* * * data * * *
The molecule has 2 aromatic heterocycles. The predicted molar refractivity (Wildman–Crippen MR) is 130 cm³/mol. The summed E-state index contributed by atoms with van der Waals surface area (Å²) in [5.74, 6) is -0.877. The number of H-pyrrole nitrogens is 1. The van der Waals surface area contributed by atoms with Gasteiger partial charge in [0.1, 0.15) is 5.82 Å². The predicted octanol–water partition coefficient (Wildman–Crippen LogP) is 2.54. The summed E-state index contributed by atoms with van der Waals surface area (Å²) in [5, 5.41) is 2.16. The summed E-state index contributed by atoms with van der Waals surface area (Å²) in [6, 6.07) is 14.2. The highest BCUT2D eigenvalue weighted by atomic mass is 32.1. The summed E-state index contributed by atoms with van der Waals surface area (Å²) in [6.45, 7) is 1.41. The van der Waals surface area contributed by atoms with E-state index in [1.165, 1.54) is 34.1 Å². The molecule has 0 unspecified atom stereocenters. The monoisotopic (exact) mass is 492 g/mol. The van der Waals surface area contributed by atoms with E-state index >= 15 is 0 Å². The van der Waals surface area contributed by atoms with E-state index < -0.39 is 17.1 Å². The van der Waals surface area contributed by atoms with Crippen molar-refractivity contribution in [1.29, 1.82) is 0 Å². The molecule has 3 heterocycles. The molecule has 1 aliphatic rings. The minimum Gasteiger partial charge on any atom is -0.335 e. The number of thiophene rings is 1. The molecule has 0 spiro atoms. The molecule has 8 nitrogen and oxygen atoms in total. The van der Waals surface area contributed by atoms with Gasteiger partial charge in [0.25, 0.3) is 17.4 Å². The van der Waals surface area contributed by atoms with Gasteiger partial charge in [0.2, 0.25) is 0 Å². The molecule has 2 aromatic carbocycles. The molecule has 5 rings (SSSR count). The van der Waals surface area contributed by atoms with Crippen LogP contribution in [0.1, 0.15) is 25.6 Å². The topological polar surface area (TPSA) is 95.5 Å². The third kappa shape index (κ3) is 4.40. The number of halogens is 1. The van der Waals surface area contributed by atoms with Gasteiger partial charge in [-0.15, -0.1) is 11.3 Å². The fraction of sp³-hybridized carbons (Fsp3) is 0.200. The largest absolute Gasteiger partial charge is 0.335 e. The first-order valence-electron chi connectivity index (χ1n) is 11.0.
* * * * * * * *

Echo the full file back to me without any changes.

The molecule has 2 aromatic heterocycles. The predicted molar refractivity (Wildman–Crippen MR) is 130 cm³/mol. The summed E-state index contributed by atoms with van der Waals surface area (Å²) in [5.74, 6) is -0.877. The number of H-pyrrole nitrogens is 1. The van der Waals surface area contributed by atoms with Gasteiger partial charge in [0.1, 0.15) is 5.82 Å². The predicted octanol–water partition coefficient (Wildman–Crippen LogP) is 2.54. The summed E-state index contributed by atoms with van der Waals surface area (Å²) in [5, 5.41) is 2.16. The summed E-state index contributed by atoms with van der Waals surface area (Å²) in [6, 6.07) is 14.2. The highest BCUT2D eigenvalue weighted by atomic mass is 32.1. The summed E-state index contributed by atoms with van der Waals surface area (Å²) in [6.45, 7) is 1.41. The van der Waals surface area contributed by atoms with E-state index in [1.165, 1.54) is 34.1 Å². The molecule has 0 unspecified atom stereocenters. The monoisotopic (exact) mass is 492 g/mol. The van der Waals surface area contributed by atoms with E-state index >= 15 is 0 Å². The van der Waals surface area contributed by atoms with E-state index < -0.39 is 17.1 Å². The van der Waals surface area contributed by atoms with Crippen molar-refractivity contribution in [1.29, 1.82) is 0 Å². The molecule has 3 heterocycles. The molecule has 1 aliphatic rings. The minimum Gasteiger partial charge on any atom is -0.335 e. The number of thiophene rings is 1. The molecule has 0 spiro atoms. The molecule has 8 nitrogen and oxygen atoms in total. The van der Waals surface area contributed by atoms with Gasteiger partial charge in [0.25, 0.3) is 17.4 Å². The van der Waals surface area contributed by atoms with Gasteiger partial charge in [0.2, 0.25) is 0 Å². The molecule has 2 aromatic carbocycles. The molecule has 5 rings (SSSR count). The van der Waals surface area contributed by atoms with Crippen LogP contribution in [0.1, 0.15) is 25.6 Å². The topological polar surface area (TPSA) is 95.5 Å². The third kappa shape index (κ3) is 4.40. The number of halogens is 1. The van der Waals surface area contributed by atoms with Gasteiger partial charge in [-0.15, -0.1) is 11.3 Å². The fraction of sp³-hybridized carbons (Fsp3) is 0.200. The largest absolute Gasteiger partial charge is 0.335 e. The first-order valence-electron chi connectivity index (χ1n) is 11.0.